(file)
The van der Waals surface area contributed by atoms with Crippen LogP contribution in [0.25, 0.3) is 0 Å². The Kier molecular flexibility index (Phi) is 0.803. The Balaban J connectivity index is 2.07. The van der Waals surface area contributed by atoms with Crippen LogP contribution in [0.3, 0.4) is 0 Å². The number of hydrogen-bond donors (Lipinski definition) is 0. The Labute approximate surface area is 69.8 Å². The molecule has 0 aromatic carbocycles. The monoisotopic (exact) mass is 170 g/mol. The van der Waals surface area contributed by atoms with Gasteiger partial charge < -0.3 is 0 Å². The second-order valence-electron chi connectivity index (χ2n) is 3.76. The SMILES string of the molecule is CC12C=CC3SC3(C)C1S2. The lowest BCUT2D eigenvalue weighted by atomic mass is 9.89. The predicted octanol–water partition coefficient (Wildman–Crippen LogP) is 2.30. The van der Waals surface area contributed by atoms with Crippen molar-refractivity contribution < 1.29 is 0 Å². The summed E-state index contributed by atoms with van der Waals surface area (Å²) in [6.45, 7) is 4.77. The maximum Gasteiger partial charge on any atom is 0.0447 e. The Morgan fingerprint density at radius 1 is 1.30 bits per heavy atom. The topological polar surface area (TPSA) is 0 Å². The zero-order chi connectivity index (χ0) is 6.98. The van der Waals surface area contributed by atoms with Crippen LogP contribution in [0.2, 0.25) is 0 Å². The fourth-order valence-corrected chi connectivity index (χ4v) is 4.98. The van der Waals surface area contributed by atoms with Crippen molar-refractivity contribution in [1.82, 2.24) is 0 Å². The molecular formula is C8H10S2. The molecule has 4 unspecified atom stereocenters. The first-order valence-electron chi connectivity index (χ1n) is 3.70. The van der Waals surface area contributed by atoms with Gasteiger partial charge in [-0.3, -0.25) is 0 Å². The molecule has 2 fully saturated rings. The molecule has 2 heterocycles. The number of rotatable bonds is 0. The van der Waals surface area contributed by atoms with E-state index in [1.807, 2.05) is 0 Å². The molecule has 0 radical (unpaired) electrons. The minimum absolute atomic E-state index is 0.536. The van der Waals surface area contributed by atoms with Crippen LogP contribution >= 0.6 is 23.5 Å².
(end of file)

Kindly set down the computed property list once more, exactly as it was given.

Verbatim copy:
The van der Waals surface area contributed by atoms with Crippen LogP contribution in [0.25, 0.3) is 0 Å². The Kier molecular flexibility index (Phi) is 0.803. The Balaban J connectivity index is 2.07. The van der Waals surface area contributed by atoms with Crippen LogP contribution in [0.3, 0.4) is 0 Å². The number of hydrogen-bond donors (Lipinski definition) is 0. The Labute approximate surface area is 69.8 Å². The molecule has 0 aromatic carbocycles. The monoisotopic (exact) mass is 170 g/mol. The van der Waals surface area contributed by atoms with Gasteiger partial charge < -0.3 is 0 Å². The second-order valence-electron chi connectivity index (χ2n) is 3.76. The SMILES string of the molecule is CC12C=CC3SC3(C)C1S2. The lowest BCUT2D eigenvalue weighted by atomic mass is 9.89. The predicted octanol–water partition coefficient (Wildman–Crippen LogP) is 2.30. The van der Waals surface area contributed by atoms with Crippen molar-refractivity contribution < 1.29 is 0 Å². The summed E-state index contributed by atoms with van der Waals surface area (Å²) in [6.45, 7) is 4.77. The maximum Gasteiger partial charge on any atom is 0.0447 e. The Morgan fingerprint density at radius 1 is 1.30 bits per heavy atom. The topological polar surface area (TPSA) is 0 Å². The zero-order chi connectivity index (χ0) is 6.98. The van der Waals surface area contributed by atoms with Crippen LogP contribution in [0.2, 0.25) is 0 Å². The fourth-order valence-corrected chi connectivity index (χ4v) is 4.98. The van der Waals surface area contributed by atoms with Crippen molar-refractivity contribution in [1.82, 2.24) is 0 Å². The molecular formula is C8H10S2. The molecule has 4 unspecified atom stereocenters. The first-order valence-electron chi connectivity index (χ1n) is 3.70. The van der Waals surface area contributed by atoms with Gasteiger partial charge in [-0.3, -0.25) is 0 Å². The molecule has 2 fully saturated rings. The molecule has 2 heterocycles. The number of rotatable bonds is 0. The van der Waals surface area contributed by atoms with E-state index in [1.807, 2.05) is 0 Å². The molecule has 0 radical (unpaired) electrons. The minimum absolute atomic E-state index is 0.536. The van der Waals surface area contributed by atoms with Crippen LogP contribution >= 0.6 is 23.5 Å².